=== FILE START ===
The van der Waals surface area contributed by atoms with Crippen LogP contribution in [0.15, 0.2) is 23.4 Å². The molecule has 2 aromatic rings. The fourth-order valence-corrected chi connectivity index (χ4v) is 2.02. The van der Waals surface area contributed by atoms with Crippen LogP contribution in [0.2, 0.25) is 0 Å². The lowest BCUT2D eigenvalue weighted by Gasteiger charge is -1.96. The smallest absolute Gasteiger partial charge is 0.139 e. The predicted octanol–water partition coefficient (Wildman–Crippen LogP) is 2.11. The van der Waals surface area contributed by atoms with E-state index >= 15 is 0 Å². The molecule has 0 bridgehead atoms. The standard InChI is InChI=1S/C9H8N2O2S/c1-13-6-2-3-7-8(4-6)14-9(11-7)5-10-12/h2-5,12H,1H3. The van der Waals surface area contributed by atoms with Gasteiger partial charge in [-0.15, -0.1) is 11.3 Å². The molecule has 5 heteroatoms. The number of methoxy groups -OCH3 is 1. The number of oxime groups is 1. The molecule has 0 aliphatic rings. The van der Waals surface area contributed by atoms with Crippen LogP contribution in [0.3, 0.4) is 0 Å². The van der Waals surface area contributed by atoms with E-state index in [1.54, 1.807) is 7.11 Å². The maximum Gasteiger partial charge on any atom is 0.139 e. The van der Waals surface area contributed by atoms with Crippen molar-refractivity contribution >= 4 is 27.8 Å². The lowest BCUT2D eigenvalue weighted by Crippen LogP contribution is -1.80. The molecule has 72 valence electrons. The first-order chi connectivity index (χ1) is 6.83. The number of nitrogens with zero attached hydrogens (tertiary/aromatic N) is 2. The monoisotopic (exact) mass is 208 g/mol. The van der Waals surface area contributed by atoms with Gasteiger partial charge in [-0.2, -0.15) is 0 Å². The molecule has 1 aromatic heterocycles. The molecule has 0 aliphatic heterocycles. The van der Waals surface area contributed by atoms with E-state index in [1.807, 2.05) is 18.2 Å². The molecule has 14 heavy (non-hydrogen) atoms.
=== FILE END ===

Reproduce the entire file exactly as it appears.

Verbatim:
The van der Waals surface area contributed by atoms with Crippen LogP contribution in [0.15, 0.2) is 23.4 Å². The molecule has 2 aromatic rings. The fourth-order valence-corrected chi connectivity index (χ4v) is 2.02. The van der Waals surface area contributed by atoms with Crippen LogP contribution in [0.2, 0.25) is 0 Å². The lowest BCUT2D eigenvalue weighted by Gasteiger charge is -1.96. The smallest absolute Gasteiger partial charge is 0.139 e. The predicted octanol–water partition coefficient (Wildman–Crippen LogP) is 2.11. The van der Waals surface area contributed by atoms with E-state index >= 15 is 0 Å². The molecule has 0 bridgehead atoms. The standard InChI is InChI=1S/C9H8N2O2S/c1-13-6-2-3-7-8(4-6)14-9(11-7)5-10-12/h2-5,12H,1H3. The van der Waals surface area contributed by atoms with Gasteiger partial charge in [-0.15, -0.1) is 11.3 Å². The molecule has 5 heteroatoms. The number of methoxy groups -OCH3 is 1. The number of oxime groups is 1. The molecule has 0 aliphatic rings. The van der Waals surface area contributed by atoms with Crippen LogP contribution in [0.3, 0.4) is 0 Å². The van der Waals surface area contributed by atoms with E-state index in [1.54, 1.807) is 7.11 Å². The maximum Gasteiger partial charge on any atom is 0.139 e. The van der Waals surface area contributed by atoms with Crippen molar-refractivity contribution >= 4 is 27.8 Å². The lowest BCUT2D eigenvalue weighted by Crippen LogP contribution is -1.80. The molecule has 72 valence electrons. The first-order chi connectivity index (χ1) is 6.83. The number of nitrogens with zero attached hydrogens (tertiary/aromatic N) is 2. The monoisotopic (exact) mass is 208 g/mol. The van der Waals surface area contributed by atoms with Gasteiger partial charge in [-0.2, -0.15) is 0 Å². The molecule has 1 aromatic heterocycles. The molecule has 0 aliphatic heterocycles. The van der Waals surface area contributed by atoms with E-state index in [1.807, 2.05) is 18.2 Å². The molecule has 14 heavy (non-hydrogen) atoms.